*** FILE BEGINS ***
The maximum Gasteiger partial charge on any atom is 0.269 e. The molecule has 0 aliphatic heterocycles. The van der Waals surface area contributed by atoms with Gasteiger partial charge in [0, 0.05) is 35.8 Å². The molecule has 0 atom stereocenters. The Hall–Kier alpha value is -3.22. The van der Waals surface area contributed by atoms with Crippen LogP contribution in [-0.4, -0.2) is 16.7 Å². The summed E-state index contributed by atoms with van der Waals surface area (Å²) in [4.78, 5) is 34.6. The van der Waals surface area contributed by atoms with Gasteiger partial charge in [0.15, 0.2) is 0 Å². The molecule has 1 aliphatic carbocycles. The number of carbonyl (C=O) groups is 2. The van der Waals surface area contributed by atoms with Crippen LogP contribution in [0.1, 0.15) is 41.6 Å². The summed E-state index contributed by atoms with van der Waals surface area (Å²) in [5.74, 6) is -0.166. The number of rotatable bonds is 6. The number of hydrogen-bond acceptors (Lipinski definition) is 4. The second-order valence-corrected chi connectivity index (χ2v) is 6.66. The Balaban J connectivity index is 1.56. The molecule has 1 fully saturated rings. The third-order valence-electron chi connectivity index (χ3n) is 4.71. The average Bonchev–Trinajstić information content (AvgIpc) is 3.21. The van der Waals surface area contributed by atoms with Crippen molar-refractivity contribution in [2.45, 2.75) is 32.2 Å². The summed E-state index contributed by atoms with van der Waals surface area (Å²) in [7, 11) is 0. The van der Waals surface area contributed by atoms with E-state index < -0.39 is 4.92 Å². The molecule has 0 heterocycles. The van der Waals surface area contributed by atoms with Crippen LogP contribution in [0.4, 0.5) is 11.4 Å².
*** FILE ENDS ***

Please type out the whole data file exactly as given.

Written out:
The maximum Gasteiger partial charge on any atom is 0.269 e. The molecule has 0 aliphatic heterocycles. The van der Waals surface area contributed by atoms with Gasteiger partial charge in [0, 0.05) is 35.8 Å². The molecule has 0 atom stereocenters. The Hall–Kier alpha value is -3.22. The van der Waals surface area contributed by atoms with Crippen LogP contribution in [-0.4, -0.2) is 16.7 Å². The summed E-state index contributed by atoms with van der Waals surface area (Å²) in [4.78, 5) is 34.6. The van der Waals surface area contributed by atoms with Gasteiger partial charge in [0.15, 0.2) is 0 Å². The molecule has 1 aliphatic carbocycles. The number of carbonyl (C=O) groups is 2. The van der Waals surface area contributed by atoms with Crippen LogP contribution in [0.1, 0.15) is 41.6 Å². The summed E-state index contributed by atoms with van der Waals surface area (Å²) in [5.74, 6) is -0.166. The number of rotatable bonds is 6. The number of hydrogen-bond acceptors (Lipinski definition) is 4. The second-order valence-corrected chi connectivity index (χ2v) is 6.66. The Balaban J connectivity index is 1.56. The molecule has 1 fully saturated rings. The third-order valence-electron chi connectivity index (χ3n) is 4.71. The average Bonchev–Trinajstić information content (AvgIpc) is 3.21. The van der Waals surface area contributed by atoms with Crippen molar-refractivity contribution in [2.45, 2.75) is 32.2 Å². The summed E-state index contributed by atoms with van der Waals surface area (Å²) in [7, 11) is 0. The van der Waals surface area contributed by atoms with E-state index < -0.39 is 4.92 Å². The molecule has 0 heterocycles. The van der Waals surface area contributed by atoms with Crippen LogP contribution in [0.4, 0.5) is 11.4 Å².